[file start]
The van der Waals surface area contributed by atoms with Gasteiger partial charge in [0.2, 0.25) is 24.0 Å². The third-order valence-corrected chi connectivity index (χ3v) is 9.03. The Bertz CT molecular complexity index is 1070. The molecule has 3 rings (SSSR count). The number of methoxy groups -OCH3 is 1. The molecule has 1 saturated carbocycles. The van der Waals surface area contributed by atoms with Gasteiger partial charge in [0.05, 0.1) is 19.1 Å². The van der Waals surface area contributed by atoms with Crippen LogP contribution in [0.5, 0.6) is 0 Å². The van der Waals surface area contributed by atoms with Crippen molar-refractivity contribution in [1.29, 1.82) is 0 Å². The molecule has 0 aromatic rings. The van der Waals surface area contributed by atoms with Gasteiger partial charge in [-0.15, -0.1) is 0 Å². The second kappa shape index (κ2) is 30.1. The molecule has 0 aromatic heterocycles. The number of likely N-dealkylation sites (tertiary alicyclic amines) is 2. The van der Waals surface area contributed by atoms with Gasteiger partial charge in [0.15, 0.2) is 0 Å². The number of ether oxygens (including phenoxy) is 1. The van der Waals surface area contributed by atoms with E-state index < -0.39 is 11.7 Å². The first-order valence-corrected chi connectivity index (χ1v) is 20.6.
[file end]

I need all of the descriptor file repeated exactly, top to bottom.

The van der Waals surface area contributed by atoms with Gasteiger partial charge in [0.2, 0.25) is 24.0 Å². The third-order valence-corrected chi connectivity index (χ3v) is 9.03. The Bertz CT molecular complexity index is 1070. The molecule has 3 rings (SSSR count). The number of methoxy groups -OCH3 is 1. The molecule has 1 saturated carbocycles. The van der Waals surface area contributed by atoms with Gasteiger partial charge in [0.05, 0.1) is 19.1 Å². The van der Waals surface area contributed by atoms with Crippen LogP contribution in [0.5, 0.6) is 0 Å². The van der Waals surface area contributed by atoms with Crippen molar-refractivity contribution in [1.29, 1.82) is 0 Å². The molecule has 0 aromatic rings. The van der Waals surface area contributed by atoms with Gasteiger partial charge in [-0.15, -0.1) is 0 Å². The second kappa shape index (κ2) is 30.1. The molecule has 0 aromatic heterocycles. The number of likely N-dealkylation sites (tertiary alicyclic amines) is 2. The van der Waals surface area contributed by atoms with Gasteiger partial charge in [0.15, 0.2) is 0 Å². The number of ether oxygens (including phenoxy) is 1. The van der Waals surface area contributed by atoms with E-state index < -0.39 is 11.7 Å². The first-order valence-corrected chi connectivity index (χ1v) is 20.6.